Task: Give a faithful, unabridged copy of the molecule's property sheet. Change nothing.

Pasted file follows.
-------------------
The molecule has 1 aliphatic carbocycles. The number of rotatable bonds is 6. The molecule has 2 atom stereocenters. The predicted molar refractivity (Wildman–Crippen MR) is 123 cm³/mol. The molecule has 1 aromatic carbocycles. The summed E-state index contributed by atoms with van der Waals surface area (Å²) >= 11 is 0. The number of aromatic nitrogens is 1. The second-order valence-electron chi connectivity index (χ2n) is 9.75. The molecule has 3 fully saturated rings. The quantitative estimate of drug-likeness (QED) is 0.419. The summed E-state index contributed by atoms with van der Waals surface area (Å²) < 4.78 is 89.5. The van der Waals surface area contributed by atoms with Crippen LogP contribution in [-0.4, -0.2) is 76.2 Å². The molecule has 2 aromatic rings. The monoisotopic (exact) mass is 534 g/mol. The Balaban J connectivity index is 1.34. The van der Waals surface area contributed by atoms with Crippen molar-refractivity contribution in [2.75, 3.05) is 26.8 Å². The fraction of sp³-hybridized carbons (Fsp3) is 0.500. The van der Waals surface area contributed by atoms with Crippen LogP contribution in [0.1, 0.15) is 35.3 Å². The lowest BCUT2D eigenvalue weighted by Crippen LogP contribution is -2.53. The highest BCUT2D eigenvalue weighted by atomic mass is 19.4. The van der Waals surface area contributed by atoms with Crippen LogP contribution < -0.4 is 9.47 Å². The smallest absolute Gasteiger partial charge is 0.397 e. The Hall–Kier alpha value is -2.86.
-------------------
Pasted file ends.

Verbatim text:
The molecule has 1 aliphatic carbocycles. The number of rotatable bonds is 6. The molecule has 2 atom stereocenters. The predicted molar refractivity (Wildman–Crippen MR) is 123 cm³/mol. The molecule has 1 aromatic carbocycles. The summed E-state index contributed by atoms with van der Waals surface area (Å²) >= 11 is 0. The number of aromatic nitrogens is 1. The second-order valence-electron chi connectivity index (χ2n) is 9.75. The molecule has 3 fully saturated rings. The quantitative estimate of drug-likeness (QED) is 0.419. The summed E-state index contributed by atoms with van der Waals surface area (Å²) < 4.78 is 89.5. The van der Waals surface area contributed by atoms with Crippen LogP contribution in [-0.4, -0.2) is 76.2 Å². The molecule has 2 aromatic rings. The monoisotopic (exact) mass is 534 g/mol. The Balaban J connectivity index is 1.34. The van der Waals surface area contributed by atoms with Crippen molar-refractivity contribution in [2.75, 3.05) is 26.8 Å². The fraction of sp³-hybridized carbons (Fsp3) is 0.500. The van der Waals surface area contributed by atoms with Crippen LogP contribution in [0.1, 0.15) is 35.3 Å². The lowest BCUT2D eigenvalue weighted by Crippen LogP contribution is -2.53. The highest BCUT2D eigenvalue weighted by atomic mass is 19.4. The van der Waals surface area contributed by atoms with Crippen LogP contribution < -0.4 is 9.47 Å². The smallest absolute Gasteiger partial charge is 0.397 e. The Hall–Kier alpha value is -2.86.